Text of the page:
3The Sea Cliff Bridge

What's not to love? The soaring escarpment and the ocean! Dolphins, whales, seals, sea birds such as Australasian gannets and albatross, little penguins, sooty oystercatchers and whitebellied sea eagles may all be seen here. Smaller birds of prey, such as nankeen kestrels, hover

just off from the bridge and can even be seen perched on the railing as you walk or drive by.

4The Illawarra Escarpment

Take a track less travelled. The famous Sublime Point track is a killer walk, both visually AND physically. But there are also loads of other incredible walks with a great diversity of wildlife – just walk quietly and take lots of breaks to let the animals get used to your presence. The Wodi Wodi Track, the Forest Walk and the Lower Escarpment Trail all feature a mix of dry eucalypt forest and dense rainforest. Swamp wallabies, lyrebirds, satin bowerbirds and green catbirds are some of the highlights. Photos: Amanda De George

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Gourmet trail

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Eat &k drin

Coast South treats


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Indulgence Guide Treat yourself this winter – follow our gourmet trail! The South Coast in winter: it is crisp, fresh ocean air with a lingering smell of chocolate and cheese. It is the warm and inviting hospitality of local food artisans and their equally welcoming open fireplaces. Wine-tasting here, whiskytasting rooms there – what’s not to love about a South Coast winter? Get out of your cosy bed, into the fresh air and have a wonderful time exploring our Winter Indulgence Gourmet Trail.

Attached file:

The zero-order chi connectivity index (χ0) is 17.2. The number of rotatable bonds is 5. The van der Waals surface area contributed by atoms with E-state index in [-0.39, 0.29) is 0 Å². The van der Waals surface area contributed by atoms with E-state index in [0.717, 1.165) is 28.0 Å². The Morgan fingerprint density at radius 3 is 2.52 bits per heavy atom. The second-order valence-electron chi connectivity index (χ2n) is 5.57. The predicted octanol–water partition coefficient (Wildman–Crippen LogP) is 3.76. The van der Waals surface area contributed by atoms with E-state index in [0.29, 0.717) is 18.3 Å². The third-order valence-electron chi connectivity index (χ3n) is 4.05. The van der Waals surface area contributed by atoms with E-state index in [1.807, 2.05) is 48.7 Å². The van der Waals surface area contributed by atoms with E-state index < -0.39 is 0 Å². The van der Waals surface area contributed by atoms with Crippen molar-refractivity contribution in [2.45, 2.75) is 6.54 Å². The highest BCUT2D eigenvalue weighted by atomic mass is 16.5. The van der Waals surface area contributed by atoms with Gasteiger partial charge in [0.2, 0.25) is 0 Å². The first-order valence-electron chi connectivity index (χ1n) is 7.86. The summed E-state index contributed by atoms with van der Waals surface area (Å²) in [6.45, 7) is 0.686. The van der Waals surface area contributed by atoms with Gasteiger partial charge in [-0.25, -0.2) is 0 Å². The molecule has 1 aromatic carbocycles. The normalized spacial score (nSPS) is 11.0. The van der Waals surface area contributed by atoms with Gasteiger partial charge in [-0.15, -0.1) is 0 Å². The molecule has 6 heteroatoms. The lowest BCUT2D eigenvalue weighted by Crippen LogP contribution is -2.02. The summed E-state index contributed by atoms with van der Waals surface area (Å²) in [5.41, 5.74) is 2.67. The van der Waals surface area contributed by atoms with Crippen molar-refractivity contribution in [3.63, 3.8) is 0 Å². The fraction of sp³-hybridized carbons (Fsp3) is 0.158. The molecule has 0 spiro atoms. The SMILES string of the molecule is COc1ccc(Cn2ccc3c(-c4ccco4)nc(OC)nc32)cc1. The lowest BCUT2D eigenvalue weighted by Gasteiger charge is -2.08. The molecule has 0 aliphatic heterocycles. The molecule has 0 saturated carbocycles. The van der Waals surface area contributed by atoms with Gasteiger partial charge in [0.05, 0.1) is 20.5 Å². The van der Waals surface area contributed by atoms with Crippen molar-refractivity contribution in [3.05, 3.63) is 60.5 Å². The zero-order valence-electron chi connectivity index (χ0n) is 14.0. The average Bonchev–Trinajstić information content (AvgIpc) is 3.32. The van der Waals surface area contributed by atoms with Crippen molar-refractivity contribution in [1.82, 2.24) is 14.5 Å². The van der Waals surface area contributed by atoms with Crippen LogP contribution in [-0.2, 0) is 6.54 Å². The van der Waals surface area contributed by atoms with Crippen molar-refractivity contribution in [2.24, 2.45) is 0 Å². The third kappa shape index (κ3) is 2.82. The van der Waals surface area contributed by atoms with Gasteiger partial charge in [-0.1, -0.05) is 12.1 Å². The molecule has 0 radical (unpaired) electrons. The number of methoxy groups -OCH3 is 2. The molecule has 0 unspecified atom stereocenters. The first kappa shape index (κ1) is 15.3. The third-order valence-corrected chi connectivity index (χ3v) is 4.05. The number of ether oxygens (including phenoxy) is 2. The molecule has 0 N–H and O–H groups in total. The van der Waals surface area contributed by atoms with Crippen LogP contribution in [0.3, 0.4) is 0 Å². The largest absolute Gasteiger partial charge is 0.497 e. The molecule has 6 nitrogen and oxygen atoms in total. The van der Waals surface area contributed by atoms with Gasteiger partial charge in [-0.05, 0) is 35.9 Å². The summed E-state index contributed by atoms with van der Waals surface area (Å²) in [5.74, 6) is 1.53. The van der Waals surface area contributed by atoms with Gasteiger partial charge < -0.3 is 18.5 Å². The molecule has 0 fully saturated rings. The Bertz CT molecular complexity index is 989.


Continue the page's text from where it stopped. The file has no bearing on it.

Cheese, 1Specialty IGA Thirroul

275 Lawrence Hargrave Drive, Thirroul Touring the beautiful Grand Pacific Drive? Make your next picnic break a gourmet one thanks to the wide range of international and Australian cheeses to choose from at IGA’s cheese and deli counter – something of a local secret and an unexpected treat in a village supermarket.

2AppleShack farm store

Glenbernie Orchard, 259 Darkes Forest Road, Darkes Forest Taste and buy drinks from the award-winning Darkes Cider range, brewed from fruit picked at this fourth-generation family farm. For a nonalcoholic option, try ‘Little Blue’. Plus, find honey, honey mead made from local bush honey, apple cider vinegar, jams, relishes – the list goes on.

Map & photos by Lara McCabe

Barrel 3Five Brewing,

318 Keira Street, Wollongong This micro-brewery is celebrating its second birthday. The range of craft brew styles include Pale Ale, Golden Ale, Extra Special Bitter and more.

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The Cooperative 1888

18 Belinda Street, Gerringong The former site of a dairy co-op, this historic building now hosts functions and a distillery

room. Add a visit to your list for tastings of beer, whisky and other fine spirits.

Berry 5The Donut Van

73 Queen Street, Berry If you haven’t heard of the Berry Donut Van ... well, we don’t know what to tell you – other than get there quickly for donuts made to order and deliciously rich milkshakes.

6Berry Chocolatier

113 Queen Street, Berry Boutique handmade chocolates and premium Genovese coffee. If that’s not enough, there are handmade cakes and slices, followed by gelato and sorbet.

Valley Fudge House 7Kangaroo & Ice Creamery

1/ 162 Moss Vale Road, Kangaroo Valley This cute original cottage is the home of awardwinning brittles and gluten-free fudges cooked in store, gourmet ice-cream, coffee and more.